The Lesser Known Bird: A Journal From New Zealand
I have always felt that starting a review with a personal anecdote is corny and have a rule against it. My review of Takahē issue 2, 2011, however, needs context. I plead to you, kind reader, to forgive me and keep on reading.
Moving to this side of the world—Australasia—meant one thing: a whole new literary world to discover. After just a couple of months, I admitted my ignorance, stopped swearing by the writings of Patrick White and Katherine Mansfield, and took on a different approach. A couple of years later, I can assure you, kind reader, after reading the work of writers such as David Malouf, Gail Jones and Alison Wong, among others, that the literary scene from this side of the world is exciting, demanding, competitive and sometimes even playful. Now, let’s get back to business.
The takahē (Porphyrio hochstetteri) is a colorful bird endemic to New Zealand. Just like the better-known kiwi, it is flightless. Once the Europeans settled in the region, its population decreased dramatically and by 1930 it was wrongfully thought extinct. In 1948 the bright-red-beaked creature with short, stocky, legs suddenly reappeared. The takahē is not as charming or popular as the famous kiwi, but it is as enthralling as the latter. Takahē is, indeed, an interesting title for this magazine, part of The Takahē Collective Trust, a non-profit organization that supports published and emerging authors and cultural commentators. Short stories, poetry, essays and book reviews grace the pages of each edition of Takahē.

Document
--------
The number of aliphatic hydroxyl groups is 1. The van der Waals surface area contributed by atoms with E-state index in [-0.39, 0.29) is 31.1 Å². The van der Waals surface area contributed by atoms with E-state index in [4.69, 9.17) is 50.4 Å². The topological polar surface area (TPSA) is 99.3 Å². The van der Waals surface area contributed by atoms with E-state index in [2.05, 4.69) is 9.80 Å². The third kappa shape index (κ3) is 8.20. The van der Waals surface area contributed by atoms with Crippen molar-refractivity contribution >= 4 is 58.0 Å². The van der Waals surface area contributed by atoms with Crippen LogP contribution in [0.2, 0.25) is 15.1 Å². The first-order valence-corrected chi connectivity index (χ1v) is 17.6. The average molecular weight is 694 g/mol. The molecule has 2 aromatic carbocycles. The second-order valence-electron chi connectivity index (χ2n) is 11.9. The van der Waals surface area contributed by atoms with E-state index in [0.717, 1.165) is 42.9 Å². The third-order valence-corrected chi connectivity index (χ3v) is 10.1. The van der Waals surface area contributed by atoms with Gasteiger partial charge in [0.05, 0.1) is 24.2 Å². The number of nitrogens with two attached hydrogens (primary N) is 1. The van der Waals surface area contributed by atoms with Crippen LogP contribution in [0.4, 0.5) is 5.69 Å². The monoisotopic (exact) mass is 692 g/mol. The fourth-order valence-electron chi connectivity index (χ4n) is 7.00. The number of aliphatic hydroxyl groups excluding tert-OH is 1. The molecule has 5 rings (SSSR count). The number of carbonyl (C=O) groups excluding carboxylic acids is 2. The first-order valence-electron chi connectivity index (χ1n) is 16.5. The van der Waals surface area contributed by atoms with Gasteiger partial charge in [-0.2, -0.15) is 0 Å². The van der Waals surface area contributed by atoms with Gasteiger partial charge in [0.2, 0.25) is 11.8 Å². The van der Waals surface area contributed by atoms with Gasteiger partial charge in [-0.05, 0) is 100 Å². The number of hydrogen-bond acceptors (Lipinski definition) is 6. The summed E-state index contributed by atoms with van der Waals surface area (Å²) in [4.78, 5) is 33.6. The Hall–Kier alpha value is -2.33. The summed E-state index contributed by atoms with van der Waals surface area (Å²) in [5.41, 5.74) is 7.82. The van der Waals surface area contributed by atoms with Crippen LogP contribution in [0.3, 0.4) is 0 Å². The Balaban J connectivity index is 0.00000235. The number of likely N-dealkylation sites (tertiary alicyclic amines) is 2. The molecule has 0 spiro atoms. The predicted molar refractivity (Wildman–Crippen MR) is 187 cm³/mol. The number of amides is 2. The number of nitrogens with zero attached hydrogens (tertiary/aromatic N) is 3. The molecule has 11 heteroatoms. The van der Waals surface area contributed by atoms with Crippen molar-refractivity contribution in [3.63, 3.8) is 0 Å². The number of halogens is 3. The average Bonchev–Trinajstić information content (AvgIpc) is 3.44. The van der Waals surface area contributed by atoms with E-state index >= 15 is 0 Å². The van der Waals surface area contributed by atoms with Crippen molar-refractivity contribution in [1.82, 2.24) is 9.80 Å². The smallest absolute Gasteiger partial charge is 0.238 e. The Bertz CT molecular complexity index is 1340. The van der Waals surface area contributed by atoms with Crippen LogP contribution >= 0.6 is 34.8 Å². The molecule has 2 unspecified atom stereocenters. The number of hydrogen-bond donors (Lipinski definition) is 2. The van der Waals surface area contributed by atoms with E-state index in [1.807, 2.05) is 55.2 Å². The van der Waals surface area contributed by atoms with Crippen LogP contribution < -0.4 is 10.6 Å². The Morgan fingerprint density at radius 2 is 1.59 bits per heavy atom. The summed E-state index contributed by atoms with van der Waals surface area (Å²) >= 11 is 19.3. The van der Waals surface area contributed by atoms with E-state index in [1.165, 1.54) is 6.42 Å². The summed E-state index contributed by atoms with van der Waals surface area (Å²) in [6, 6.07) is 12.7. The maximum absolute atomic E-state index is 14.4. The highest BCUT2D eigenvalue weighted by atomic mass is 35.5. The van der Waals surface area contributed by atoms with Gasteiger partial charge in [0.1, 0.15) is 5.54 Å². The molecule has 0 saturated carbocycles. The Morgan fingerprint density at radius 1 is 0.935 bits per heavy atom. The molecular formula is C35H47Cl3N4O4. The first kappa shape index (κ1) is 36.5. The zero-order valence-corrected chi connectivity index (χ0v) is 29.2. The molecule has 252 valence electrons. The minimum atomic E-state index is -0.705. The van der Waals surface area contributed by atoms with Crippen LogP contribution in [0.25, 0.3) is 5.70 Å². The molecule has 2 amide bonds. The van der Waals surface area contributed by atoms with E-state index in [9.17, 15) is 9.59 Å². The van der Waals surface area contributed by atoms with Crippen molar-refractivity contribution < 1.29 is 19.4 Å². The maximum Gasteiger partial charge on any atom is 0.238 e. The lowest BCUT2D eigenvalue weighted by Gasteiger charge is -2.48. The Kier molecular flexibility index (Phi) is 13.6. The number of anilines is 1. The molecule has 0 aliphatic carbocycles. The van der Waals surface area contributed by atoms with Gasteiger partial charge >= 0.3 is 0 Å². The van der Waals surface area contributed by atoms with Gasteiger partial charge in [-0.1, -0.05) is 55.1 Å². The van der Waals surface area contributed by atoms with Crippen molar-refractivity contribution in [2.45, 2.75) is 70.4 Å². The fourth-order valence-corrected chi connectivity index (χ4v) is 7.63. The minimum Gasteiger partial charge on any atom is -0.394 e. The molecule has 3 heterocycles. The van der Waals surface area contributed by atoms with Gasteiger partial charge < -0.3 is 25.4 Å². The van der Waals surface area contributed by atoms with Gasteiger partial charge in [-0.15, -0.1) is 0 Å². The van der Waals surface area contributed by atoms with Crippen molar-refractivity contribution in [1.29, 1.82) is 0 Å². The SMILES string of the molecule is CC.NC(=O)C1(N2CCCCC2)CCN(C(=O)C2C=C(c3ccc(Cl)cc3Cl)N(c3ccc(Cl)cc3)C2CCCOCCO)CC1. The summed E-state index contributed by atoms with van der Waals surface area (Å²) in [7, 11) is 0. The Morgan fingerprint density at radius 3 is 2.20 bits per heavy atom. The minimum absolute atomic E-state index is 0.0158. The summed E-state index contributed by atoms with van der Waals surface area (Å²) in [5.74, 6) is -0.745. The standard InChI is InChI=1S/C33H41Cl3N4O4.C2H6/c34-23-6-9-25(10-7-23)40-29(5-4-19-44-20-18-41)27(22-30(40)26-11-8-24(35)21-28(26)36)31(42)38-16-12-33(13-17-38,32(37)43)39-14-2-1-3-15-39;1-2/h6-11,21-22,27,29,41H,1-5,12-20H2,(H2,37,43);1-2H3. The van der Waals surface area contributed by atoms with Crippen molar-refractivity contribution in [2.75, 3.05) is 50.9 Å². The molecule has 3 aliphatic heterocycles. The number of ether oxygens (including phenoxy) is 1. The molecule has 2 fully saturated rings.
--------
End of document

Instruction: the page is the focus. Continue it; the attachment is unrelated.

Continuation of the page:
My reading experience was influenced by Fiona Kidman’s “The Honey Frame”. The story, which is set in colonial New Zealand, sets the bar high in terms of narrative style and voice, and, as a reader, you expect the same quality in every page. Unfortunately, this is not the case. Kidman has 25 published books, is a Dame Commander of the New Zealand Order of Merit and Takehē’s guest fiction author. It is hard not to compare the quality of her writing with, for example, the poems of page 67.
Some of the finest writing in this issue belongs to James W. Barnes, an American author moved to New Zealand in 1998. “No Nails,” the grim reunion of two siblings ostracized by years of indifference and reunited at their father’s funeral, is a poignant narration that combines kinship, guilt and fate in such a way that it might make you cry. Barnes’ story also shows us how interconnected we are, regardless of our sense of belonging or present circumstances.
For those interested in contemporary New Zealand issues, “A Van Full Of Gandalfs,” written by Edinburgh based writer Greg Michaelson, is of interest, as it is a critique on the country’s newly gained fame as a tourist destination—it is an interesting story that weaves references to The Lord of the Rings with tours gone mad, financial crises and a splash of Maori culture.
Michaelson and Barnes are not the only international authors who grace Takahē 73. The 72 pages hold a lively mix of established and emerging writers, foreign and local. Each author is profiled next to their story or poem, and each provides a brief explanation of why or how they write. Some of those explanations are a bit clichéd but others are honest and, if not inspiring, at least touching, such as Samuel C. Mae’s: “If I don’t write, my shoulders clench, my neck aches. When I do write I’m invincible.”